I take the liberty in writing to you respecting my sister Charlotte Barton who has been in your asylum about fifteen years. We visited her …  and she appeared quite restored to her usual health also the letters we receive from her are perfectly sensible and we think she must feel it very hard to see others who have only been in there a short time coming out … We feel very anxious to have her amongst us again if you will allow her to come and let us see how she will be. We shall do all in our power for her and try to keep her in good health and follow any advice you will be kind to give us respecting her. We shall feel greatly obliged if you will assist us (as far as it lays in your power) towards getting her release. We enquired for the doctor when we visited her but understood that you were gone out. Trusting you will kindly send a reply to this as soon as convenient.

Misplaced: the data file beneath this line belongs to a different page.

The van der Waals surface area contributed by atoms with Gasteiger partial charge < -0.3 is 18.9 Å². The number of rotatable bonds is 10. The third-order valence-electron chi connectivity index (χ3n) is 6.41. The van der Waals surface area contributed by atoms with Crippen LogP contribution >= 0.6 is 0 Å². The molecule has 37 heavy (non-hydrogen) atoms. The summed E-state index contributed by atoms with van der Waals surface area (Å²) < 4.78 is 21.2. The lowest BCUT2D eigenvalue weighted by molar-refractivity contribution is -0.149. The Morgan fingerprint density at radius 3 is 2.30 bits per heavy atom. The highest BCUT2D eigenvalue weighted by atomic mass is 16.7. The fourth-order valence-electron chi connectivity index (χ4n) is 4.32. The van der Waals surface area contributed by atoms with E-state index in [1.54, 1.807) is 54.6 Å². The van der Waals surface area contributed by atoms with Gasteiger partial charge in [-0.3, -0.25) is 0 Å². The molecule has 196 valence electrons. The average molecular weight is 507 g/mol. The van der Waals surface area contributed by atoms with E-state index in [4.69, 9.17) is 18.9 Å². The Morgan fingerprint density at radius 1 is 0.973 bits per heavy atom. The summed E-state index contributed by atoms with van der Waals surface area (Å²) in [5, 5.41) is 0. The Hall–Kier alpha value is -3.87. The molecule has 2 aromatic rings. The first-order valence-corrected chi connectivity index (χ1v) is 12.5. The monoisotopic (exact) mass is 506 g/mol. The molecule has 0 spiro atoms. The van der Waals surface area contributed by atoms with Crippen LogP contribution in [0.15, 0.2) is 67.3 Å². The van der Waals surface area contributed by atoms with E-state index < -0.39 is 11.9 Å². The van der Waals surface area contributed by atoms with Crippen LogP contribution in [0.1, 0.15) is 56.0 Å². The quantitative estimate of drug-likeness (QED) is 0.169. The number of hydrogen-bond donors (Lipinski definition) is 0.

Unfortunately for her family, however, Barton hadn’t yet recovered. In March 1886 she was considered ‘moody and reserved’, and unfit for release.

The following month, a discussion between Barton and a medical officer was recorded, and it provides insight into Barton’s motive:

[She] says the man whom she killed…was a “regular old rogue” that he took four pounds which she had laid by, and that she accused him of taking the money and … he struck her, and then she struck him in return with a hammer and knocked him down the … steps. She says that she had lived with him 13 years – that she first went to do his washing and then he asked her to get married to him and keep his house. It is stated also that he wished her to lead an immoral life. She says she had been so low spirited for a long time that she did not know what to do.

The medical officer who wrote this note recorded: ‘She has no apparent delusions’.